LONDON (Reuters) - Nussir ASA is considering listing its shares in Oslo this year after signing a deal with local officials that allows it to build the world's first fully electric copper mine in the Arctic, its chief executive told Reuters.
The project, located in Norway's northern Kvalsund area, has faced opposition from indigenous Sami herders and fishermen who say the mine could damage summer reindeer pastures and destroy spawning grounds for coastal cod.
But in a statement on Thursday, Nussir said the mine had signed a cooperation agreement with the local Hammerfest municipality.
"We have been successful in reaching very strong support from the local community," chief executive Øystein Rushfeldt said.
As part of the deal with the municipality, Nussir committed to boosting the local economy by using local suppliers and providing jobs, thereby helping to remedy the population decline that has hit Hammerfest's Sami people.
Rushfeldt said a final decision on whether to float its shares will be made in spring.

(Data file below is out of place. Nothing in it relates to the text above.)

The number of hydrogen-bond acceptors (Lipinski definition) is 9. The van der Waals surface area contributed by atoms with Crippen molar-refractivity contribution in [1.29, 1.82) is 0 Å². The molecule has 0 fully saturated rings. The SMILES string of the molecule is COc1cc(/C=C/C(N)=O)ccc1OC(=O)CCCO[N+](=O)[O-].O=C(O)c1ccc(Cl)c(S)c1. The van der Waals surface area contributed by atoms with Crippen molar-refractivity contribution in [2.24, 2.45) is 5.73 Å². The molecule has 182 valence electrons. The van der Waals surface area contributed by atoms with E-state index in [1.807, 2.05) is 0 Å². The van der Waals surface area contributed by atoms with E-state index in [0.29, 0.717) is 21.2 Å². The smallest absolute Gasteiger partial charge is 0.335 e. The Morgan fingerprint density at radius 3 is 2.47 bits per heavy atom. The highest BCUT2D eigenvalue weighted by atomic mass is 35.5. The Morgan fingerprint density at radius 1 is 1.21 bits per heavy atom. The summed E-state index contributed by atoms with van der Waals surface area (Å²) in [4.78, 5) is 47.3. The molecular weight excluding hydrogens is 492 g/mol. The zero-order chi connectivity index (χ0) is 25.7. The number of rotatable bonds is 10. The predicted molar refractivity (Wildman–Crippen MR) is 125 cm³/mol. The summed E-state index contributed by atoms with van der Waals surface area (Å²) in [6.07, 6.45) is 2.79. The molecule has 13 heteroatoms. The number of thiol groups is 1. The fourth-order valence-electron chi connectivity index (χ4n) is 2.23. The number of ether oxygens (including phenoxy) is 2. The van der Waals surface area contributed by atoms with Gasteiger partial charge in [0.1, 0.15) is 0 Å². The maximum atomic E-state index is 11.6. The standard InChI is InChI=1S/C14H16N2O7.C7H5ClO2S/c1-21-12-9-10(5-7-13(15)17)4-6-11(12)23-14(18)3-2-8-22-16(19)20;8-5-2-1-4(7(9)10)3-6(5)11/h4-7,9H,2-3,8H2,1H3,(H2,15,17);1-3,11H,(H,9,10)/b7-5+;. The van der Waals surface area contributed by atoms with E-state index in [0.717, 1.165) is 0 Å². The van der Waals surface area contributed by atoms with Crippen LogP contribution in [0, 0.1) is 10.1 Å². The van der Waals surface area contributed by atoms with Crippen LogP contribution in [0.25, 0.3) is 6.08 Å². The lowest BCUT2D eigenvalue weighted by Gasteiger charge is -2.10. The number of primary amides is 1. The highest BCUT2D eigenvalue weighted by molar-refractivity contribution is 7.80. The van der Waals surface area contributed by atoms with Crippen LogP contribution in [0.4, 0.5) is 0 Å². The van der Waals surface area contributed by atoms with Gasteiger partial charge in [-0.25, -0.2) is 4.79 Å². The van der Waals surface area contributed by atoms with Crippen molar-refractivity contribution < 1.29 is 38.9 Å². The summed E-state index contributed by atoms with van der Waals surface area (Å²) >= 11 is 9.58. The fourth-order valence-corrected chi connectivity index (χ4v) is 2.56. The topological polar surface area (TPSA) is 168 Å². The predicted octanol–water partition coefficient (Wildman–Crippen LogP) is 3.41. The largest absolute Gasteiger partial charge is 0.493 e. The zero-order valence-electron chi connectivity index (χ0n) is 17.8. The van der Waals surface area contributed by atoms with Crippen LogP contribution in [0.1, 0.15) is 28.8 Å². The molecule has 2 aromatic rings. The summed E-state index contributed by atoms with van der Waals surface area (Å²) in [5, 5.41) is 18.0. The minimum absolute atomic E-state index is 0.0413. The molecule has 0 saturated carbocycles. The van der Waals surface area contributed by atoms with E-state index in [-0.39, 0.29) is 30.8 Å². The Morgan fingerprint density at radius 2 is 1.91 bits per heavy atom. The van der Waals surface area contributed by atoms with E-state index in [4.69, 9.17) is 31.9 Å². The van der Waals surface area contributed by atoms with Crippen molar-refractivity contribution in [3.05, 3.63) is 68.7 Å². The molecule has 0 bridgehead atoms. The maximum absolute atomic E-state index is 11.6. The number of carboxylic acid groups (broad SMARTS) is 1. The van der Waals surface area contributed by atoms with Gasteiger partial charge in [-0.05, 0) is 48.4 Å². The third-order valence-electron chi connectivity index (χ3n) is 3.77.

Referring to the listing, he said: "It's something that could happen this year once decided."
"We are seeing with high copper prices and interest in the market for IPO's in particular on the Norwegian Euronext Growth exchange which has really boomed in the last year."
Cyprus-based Seabird Exploration listed its deep-sea mining arm Green Minerals on Tuesday on the Euronext Growth Oslo, which aims to promote growth among smaller companies.
The Nussir project was approved in February 2019 and has been viewed as a litmus test for the Arctic, where climate change and technology are enabling mineral and energy extraction, shipping and tourism, but threatening traditional ways of life.
Tailings from the mine, which has a 10-year supply agreement with Germany's Aurubis, will be deposited at the bottom of the fjord using pipelines and will not disturb any marine life, Rushfeldt said.
The project hosts 80 million tonnes of copper and is carrying out an electrification study to avoid the use of diesel on site, which accounts for much of the emissions from mines.
(Reporting by Zandi Shabalala;Editing by Elaine Hardcastle)